Barely six months after the release of her first children’s book, “The Boston Terrier Who Thought He Was a Loon”, Raymond author Michelle Patch, illustrator Thomas Block and design artist David Allen, have won the prestigious Excellence in Graphic Arts Award at the New England Book show – held earlier this month at Boston Symphony Hall.
Jane Karker, president of Maine Authors Publishing (MAP) accepted the award for Patch, who could not attend the event. Karker proudly acknowledged that, in its 16 years, it was the first win at the Book Show for MAP.
The event, founded by Bookbuilders of Boston, is in its 60th year and was established as a nonprofit organization to exchange information and promote improvements in the quality of books. Finalists are selected for the quality of design and production.
According to the selection committee, Patch’s book was chosen “…for its charming and emotive illustrations that combine with a sweet family story of a summer on a beautiful lake in Maine.”
Said Patch upon learning of the award, “I’m really proud of the collaboration on my book. Thomas Block (MAP’s art director) and David Allen did an amazing job of really listening to what I envisioned – taking the pictures I had in my head and bringing them to the pages. Rollie (the Boston Terrier) is beautifully represented; I want readers to enjoy him as much as I did, and I think between the art work and the story, that really happens.”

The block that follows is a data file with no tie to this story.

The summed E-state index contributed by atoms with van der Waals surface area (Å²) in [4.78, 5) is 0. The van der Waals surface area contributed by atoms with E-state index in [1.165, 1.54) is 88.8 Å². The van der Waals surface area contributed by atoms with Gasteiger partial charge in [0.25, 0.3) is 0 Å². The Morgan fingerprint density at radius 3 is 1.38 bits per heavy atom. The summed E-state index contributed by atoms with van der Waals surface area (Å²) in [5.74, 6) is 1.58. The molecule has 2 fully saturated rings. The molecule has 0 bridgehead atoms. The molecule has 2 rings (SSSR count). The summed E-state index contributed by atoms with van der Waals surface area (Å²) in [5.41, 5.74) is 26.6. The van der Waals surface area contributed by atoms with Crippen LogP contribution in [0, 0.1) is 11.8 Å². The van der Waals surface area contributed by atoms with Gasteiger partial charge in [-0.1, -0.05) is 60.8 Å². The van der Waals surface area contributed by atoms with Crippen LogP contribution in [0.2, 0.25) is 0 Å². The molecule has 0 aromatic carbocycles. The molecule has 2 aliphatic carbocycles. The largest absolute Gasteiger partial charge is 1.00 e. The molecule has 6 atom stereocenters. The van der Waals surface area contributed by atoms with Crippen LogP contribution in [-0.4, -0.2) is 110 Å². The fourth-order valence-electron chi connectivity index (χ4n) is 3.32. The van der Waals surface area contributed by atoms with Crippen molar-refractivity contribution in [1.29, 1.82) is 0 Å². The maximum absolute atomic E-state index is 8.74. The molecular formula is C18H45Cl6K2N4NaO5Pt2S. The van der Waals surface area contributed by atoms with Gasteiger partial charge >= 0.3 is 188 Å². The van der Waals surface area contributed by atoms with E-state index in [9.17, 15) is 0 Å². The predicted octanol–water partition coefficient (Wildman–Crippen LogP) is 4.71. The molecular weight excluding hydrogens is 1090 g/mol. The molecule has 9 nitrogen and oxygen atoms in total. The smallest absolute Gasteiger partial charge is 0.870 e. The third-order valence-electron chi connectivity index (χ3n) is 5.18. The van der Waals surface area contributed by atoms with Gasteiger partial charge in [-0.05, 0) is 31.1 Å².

As reviewed in The Windham Eagle (Feb. 24, 2017), “The Boston Terrier Who Thought He Was a Loon” tells the story of the Patch family dog who tries to befriend a group of illusive loons who live on Thomas Pond in Raymond, Maine. With its themes of friendship and sense-of-place, the book already has demonstrated appeal with young readers.
According to Worlds of Words (WOW/University of Arizona), a blog that promotes excellence in children’s book reviews, “Illustrators have license to participate in the authorship (because the pictures) affect the tone of the story.”
And just as music melds with the lyric, WOW defines good children’s literature as “…an exquisite weave of both words and images.
Just as important as text, is the close examination of illustrative style and whether it indicates a particular location of where the story takes place; and whether the style and details in the images are authentic to the culture depicted by the book.”
It appears The New England Book Show felt “The Boston Terrier Who Thought He Was a Loon” passed that test.